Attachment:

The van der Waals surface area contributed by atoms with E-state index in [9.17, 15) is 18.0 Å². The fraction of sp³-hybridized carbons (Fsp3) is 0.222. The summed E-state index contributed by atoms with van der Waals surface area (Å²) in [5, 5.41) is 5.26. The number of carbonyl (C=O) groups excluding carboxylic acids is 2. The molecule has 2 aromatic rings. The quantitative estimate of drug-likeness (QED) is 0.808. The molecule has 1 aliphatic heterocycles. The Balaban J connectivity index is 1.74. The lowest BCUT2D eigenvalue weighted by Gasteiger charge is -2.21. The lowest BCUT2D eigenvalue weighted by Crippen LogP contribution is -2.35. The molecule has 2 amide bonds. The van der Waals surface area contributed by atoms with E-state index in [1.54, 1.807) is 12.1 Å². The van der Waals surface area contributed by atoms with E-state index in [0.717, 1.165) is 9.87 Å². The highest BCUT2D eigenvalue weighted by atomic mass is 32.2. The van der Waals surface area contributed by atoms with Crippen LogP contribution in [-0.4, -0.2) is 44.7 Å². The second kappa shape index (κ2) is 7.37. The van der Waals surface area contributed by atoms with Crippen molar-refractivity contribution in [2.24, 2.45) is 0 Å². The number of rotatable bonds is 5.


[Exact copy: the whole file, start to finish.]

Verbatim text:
The van der Waals surface area contributed by atoms with E-state index in [9.17, 15) is 18.0 Å². The fraction of sp³-hybridized carbons (Fsp3) is 0.222. The summed E-state index contributed by atoms with van der Waals surface area (Å²) in [5, 5.41) is 5.26. The number of carbonyl (C=O) groups excluding carboxylic acids is 2. The molecule has 2 aromatic rings. The quantitative estimate of drug-likeness (QED) is 0.808. The molecule has 1 aliphatic heterocycles. The Balaban J connectivity index is 1.74. The lowest BCUT2D eigenvalue weighted by Gasteiger charge is -2.21. The lowest BCUT2D eigenvalue weighted by Crippen LogP contribution is -2.35. The molecule has 2 amide bonds. The van der Waals surface area contributed by atoms with E-state index in [1.54, 1.807) is 12.1 Å². The van der Waals surface area contributed by atoms with E-state index in [0.717, 1.165) is 9.87 Å². The highest BCUT2D eigenvalue weighted by atomic mass is 32.2. The van der Waals surface area contributed by atoms with Crippen LogP contribution in [-0.4, -0.2) is 44.7 Å². The second kappa shape index (κ2) is 7.37. The van der Waals surface area contributed by atoms with Crippen molar-refractivity contribution in [2.24, 2.45) is 0 Å². The number of rotatable bonds is 5.